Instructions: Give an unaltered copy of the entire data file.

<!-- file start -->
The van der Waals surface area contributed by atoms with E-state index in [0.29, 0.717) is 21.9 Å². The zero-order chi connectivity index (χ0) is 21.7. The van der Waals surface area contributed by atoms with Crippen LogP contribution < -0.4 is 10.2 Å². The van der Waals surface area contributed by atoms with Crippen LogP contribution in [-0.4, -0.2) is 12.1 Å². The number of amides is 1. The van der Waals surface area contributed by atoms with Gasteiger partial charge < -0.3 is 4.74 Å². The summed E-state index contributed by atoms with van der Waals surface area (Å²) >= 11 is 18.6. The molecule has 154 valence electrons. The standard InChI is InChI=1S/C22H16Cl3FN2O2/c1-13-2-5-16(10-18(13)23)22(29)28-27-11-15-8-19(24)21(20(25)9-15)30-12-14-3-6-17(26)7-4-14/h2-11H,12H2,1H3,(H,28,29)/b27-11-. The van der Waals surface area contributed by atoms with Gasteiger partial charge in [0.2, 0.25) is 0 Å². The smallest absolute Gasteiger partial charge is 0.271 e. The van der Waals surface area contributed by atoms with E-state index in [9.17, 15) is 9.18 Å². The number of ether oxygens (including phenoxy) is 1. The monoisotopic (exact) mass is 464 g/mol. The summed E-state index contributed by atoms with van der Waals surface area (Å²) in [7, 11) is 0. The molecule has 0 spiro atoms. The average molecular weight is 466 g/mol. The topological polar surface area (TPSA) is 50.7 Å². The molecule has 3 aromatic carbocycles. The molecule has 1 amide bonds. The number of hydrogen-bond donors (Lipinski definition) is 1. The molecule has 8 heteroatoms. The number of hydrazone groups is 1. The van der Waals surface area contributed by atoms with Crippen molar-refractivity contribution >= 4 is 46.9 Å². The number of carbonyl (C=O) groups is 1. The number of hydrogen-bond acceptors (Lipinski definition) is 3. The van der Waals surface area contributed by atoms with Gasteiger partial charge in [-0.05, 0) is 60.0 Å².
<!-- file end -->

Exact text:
The van der Waals surface area contributed by atoms with E-state index in [0.29, 0.717) is 21.9 Å². The zero-order chi connectivity index (χ0) is 21.7. The van der Waals surface area contributed by atoms with Crippen LogP contribution < -0.4 is 10.2 Å². The van der Waals surface area contributed by atoms with Crippen LogP contribution in [-0.4, -0.2) is 12.1 Å². The number of amides is 1. The van der Waals surface area contributed by atoms with Gasteiger partial charge < -0.3 is 4.74 Å². The summed E-state index contributed by atoms with van der Waals surface area (Å²) >= 11 is 18.6. The molecule has 154 valence electrons. The standard InChI is InChI=1S/C22H16Cl3FN2O2/c1-13-2-5-16(10-18(13)23)22(29)28-27-11-15-8-19(24)21(20(25)9-15)30-12-14-3-6-17(26)7-4-14/h2-11H,12H2,1H3,(H,28,29)/b27-11-. The van der Waals surface area contributed by atoms with Gasteiger partial charge in [0.2, 0.25) is 0 Å². The smallest absolute Gasteiger partial charge is 0.271 e. The van der Waals surface area contributed by atoms with E-state index in [9.17, 15) is 9.18 Å². The number of ether oxygens (including phenoxy) is 1. The monoisotopic (exact) mass is 464 g/mol. The summed E-state index contributed by atoms with van der Waals surface area (Å²) in [7, 11) is 0. The molecule has 0 spiro atoms. The average molecular weight is 466 g/mol. The topological polar surface area (TPSA) is 50.7 Å². The molecule has 3 aromatic carbocycles. The molecule has 1 amide bonds. The number of hydrogen-bond donors (Lipinski definition) is 1. The molecule has 8 heteroatoms. The number of hydrazone groups is 1. The van der Waals surface area contributed by atoms with Crippen molar-refractivity contribution >= 4 is 46.9 Å². The number of carbonyl (C=O) groups is 1. The number of hydrogen-bond acceptors (Lipinski definition) is 3. The van der Waals surface area contributed by atoms with Gasteiger partial charge in [-0.05, 0) is 60.0 Å².